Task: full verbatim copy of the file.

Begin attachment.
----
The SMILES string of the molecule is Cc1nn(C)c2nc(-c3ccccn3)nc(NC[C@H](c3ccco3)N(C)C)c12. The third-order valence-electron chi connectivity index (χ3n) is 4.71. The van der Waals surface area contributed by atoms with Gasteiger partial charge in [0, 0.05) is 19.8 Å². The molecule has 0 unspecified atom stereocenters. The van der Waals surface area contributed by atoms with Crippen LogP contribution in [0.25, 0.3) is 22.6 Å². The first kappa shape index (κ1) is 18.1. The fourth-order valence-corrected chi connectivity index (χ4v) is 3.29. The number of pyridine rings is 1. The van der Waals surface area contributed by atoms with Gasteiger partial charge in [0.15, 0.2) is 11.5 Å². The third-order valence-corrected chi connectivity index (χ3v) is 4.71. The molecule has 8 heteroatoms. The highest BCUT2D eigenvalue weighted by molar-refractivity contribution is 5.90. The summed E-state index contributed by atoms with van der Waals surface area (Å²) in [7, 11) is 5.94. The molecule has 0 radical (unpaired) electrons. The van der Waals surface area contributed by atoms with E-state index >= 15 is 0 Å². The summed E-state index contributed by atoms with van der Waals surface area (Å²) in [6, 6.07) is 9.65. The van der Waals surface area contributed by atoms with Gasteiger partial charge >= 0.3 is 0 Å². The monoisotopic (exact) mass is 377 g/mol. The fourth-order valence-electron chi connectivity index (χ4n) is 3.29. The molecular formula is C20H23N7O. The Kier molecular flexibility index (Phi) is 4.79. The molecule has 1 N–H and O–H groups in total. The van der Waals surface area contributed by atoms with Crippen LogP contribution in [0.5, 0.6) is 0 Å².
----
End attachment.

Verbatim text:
The SMILES string of the molecule is Cc1nn(C)c2nc(-c3ccccn3)nc(NC[C@H](c3ccco3)N(C)C)c12. The third-order valence-electron chi connectivity index (χ3n) is 4.71. The van der Waals surface area contributed by atoms with Gasteiger partial charge in [0, 0.05) is 19.8 Å². The molecule has 0 unspecified atom stereocenters. The van der Waals surface area contributed by atoms with Crippen LogP contribution in [0.25, 0.3) is 22.6 Å². The first kappa shape index (κ1) is 18.1. The fourth-order valence-corrected chi connectivity index (χ4v) is 3.29. The number of pyridine rings is 1. The van der Waals surface area contributed by atoms with Gasteiger partial charge in [0.15, 0.2) is 11.5 Å². The third-order valence-corrected chi connectivity index (χ3v) is 4.71. The molecule has 8 heteroatoms. The highest BCUT2D eigenvalue weighted by molar-refractivity contribution is 5.90. The summed E-state index contributed by atoms with van der Waals surface area (Å²) in [7, 11) is 5.94. The molecule has 0 radical (unpaired) electrons. The van der Waals surface area contributed by atoms with E-state index >= 15 is 0 Å². The summed E-state index contributed by atoms with van der Waals surface area (Å²) in [6, 6.07) is 9.65. The van der Waals surface area contributed by atoms with Gasteiger partial charge >= 0.3 is 0 Å². The monoisotopic (exact) mass is 377 g/mol. The fourth-order valence-electron chi connectivity index (χ4n) is 3.29. The molecular formula is C20H23N7O. The Kier molecular flexibility index (Phi) is 4.79. The molecule has 1 N–H and O–H groups in total. The van der Waals surface area contributed by atoms with Crippen LogP contribution in [0.5, 0.6) is 0 Å².